Pre-conception interactions Not really relevant. May grow flowers to help attract carriers but no interaction of parents. Simple mating rituals with little to no connection formed between the parents. More elaborate mating rituals that involve a more vibrant union of the parents.
Post-conception interactions Not really relevant. None. Very little if any post-conception protection or care. More elaborate post-conception protection and care with a differentiation of parental roles and tasks.

In short, the more developed the organism, the more elaborate the process from fecundity to adult offspring, and the more differentiated the roles of the parents in mediating that movement from its beginnings to its end.  A rich and differentiated fecundity sets up different roles and tasks in the parents who produced the complementary gametes. And as one thinks about it for a minute, Lonergan could not be more right in saying that with sex (as in gender–a semifecundity–not the act) “one may easily recognize that in all its (gender sex) aspects it definitely, if not exclusively, has a role in the process from fecundity to adult offspring.”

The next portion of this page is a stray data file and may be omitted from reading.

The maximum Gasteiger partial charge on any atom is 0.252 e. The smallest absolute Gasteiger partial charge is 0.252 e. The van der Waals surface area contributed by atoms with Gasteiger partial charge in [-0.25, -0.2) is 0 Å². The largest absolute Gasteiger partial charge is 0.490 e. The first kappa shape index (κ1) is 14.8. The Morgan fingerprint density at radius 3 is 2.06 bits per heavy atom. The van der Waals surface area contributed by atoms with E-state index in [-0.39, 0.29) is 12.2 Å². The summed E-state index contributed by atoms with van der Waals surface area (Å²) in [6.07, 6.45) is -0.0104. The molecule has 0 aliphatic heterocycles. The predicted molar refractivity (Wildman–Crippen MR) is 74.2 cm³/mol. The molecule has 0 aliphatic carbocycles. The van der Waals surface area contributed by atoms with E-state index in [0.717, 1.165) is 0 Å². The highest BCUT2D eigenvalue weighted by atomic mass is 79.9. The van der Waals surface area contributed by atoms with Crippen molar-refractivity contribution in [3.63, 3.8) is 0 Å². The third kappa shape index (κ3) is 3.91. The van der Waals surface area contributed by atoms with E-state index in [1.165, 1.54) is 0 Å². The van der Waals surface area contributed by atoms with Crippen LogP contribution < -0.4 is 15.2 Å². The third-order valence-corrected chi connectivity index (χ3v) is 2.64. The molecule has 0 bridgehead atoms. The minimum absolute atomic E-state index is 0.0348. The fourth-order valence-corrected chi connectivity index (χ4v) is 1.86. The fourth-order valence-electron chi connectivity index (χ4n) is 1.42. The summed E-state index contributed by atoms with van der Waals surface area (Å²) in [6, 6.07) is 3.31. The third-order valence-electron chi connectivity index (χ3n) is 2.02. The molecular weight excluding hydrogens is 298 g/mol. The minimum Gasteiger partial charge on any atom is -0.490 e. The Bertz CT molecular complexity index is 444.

My next commentary will be one week from now, Thursday, May 28,2015.

[1] Bernard Lonergan, Collected Works of Bernard Lonergan, volume 4, Collection, University of Toronto Press, 1988, 17 – 52.

[2] Finality, Love, Marriage, 42.

[3] Finality, Love, Marriage, 41.

[4] Finality, Love, Marriage 42.

[5] Central potency, form, and act are the metaphysical formulation of the notion of a thing (a unity, identity, whole). Lonergan argues as well that this notion is one of the most development and principle meanings of substance.  See Insight: A Study of Human Understanding, chapter 8 and chapter 15, sections 1 – 2.

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At death, are we still persons? Some argue that St. Thomas would say NO.